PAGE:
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Published on August 8th, 2011 | by Papa Doc


Baby Got Back: Diagnosing and Treating Back Pain

“Oh, my aching back!”

This is a complaint we hear often. In a short column, I cannot go over all the possible causes and treatments. But there are some common reasons for back pain that I would like you to consider when the ache strikes.

As you all well know, trauma to the back from hits, falls, and twisting gives many skaters back aches. Usually, icing and rest will bring prompt relief. Deeper contusions of the back muscles will nag at you for a week or more.

A frequent scenario is the skater with poor core (abdominal) strength trying to skate low, bending at the hips and back instead at the knees and hips with the back relatively straight. The back muscles and ligaments are strained to pain.

A fairly common problem is an increased lumbar lordosis and decreased flexibility of the back ligaments and muscles. Lordosis is the normal slight bow of the lower back to the front. If there is a normal lordosis, when you bend forward and touch your toes, the lower back reverses the curve so the whole back assumes a “C” shape. If the lordosis is not reversible, the ligaments and muscles of the lower back “bowstring,” causing pain. While you can’t change the way your back is built, working on the strength of the core muscles and the flexibility and strength of the back and hip muscles helps.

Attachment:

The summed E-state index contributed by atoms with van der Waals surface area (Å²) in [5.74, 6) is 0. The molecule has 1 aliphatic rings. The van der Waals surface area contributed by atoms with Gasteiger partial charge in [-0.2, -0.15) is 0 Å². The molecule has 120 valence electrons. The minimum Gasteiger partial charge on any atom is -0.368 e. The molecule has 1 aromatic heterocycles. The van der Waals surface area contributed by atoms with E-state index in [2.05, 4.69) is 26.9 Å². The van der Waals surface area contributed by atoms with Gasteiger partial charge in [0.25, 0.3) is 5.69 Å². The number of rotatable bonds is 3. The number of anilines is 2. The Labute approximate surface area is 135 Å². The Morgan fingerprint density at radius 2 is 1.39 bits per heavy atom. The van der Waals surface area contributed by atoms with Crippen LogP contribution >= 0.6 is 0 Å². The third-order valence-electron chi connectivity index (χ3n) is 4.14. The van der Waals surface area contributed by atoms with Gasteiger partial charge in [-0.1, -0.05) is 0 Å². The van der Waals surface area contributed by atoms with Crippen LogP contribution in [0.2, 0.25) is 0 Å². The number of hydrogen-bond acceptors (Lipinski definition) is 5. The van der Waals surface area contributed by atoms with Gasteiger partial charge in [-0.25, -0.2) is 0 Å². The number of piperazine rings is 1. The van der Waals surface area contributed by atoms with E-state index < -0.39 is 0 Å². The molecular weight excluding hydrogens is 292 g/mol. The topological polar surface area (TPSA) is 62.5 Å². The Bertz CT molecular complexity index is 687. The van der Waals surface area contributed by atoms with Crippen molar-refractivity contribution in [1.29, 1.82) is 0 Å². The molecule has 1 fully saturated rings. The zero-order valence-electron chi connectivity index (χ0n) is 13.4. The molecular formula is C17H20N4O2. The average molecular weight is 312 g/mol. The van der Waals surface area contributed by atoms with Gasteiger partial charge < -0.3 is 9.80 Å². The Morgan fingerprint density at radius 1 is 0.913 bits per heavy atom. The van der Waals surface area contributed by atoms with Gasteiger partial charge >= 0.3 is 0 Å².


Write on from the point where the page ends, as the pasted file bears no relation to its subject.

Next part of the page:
Abnormal biomechanics of the lower leg, such as knee or foot problems, may cause unusual strains on the back. Dealing with these will generally solve the back pain.

Although skaters are young and healthy in general, we have seen several in our league with herniated disks. Vertebral anomalies and fractures are not common but can result in chronic pain. These problems will likely require x-ray or MRI imaging to find.

Don’t forget, internal abdominal problems can cause pain referred to the back. Common ones are kidney injury or infection and some gyne problems such as endometriosis.

How do you know when to see a doctor?

The answer is simple: if you have recurrent or persistent pain not easily relieved with rest and icing, consult your medical advisor. If you are using pain medication frequently (i.e., several times a day most days), you need medical advice. If you have pain down into your leg or weakness or numbness in your leg or foot, see your doctor. If you have urine abnormalities (pain, blood, foul odor, frequency) along with fever or have gyne symptoms (abnormal periods, abnormal bleeding, pelvic pain), see your doctor promptly.

Specific treatments for each are too complicated to put in a short column. As in most sports, prevention is better than treatment. Work on core muscles and back flexibility and strength before you develop pain. For the skating position and technique, your coach or trainer should be able to help. In the case of an abnormal back structure, much of the treatment involves physical therapy measures along with icing and some pain medications. Some problems will require an orthopedist to diagnose and treat.

Remember, back pain is not a price you should pay for skating – dues are bad enough.

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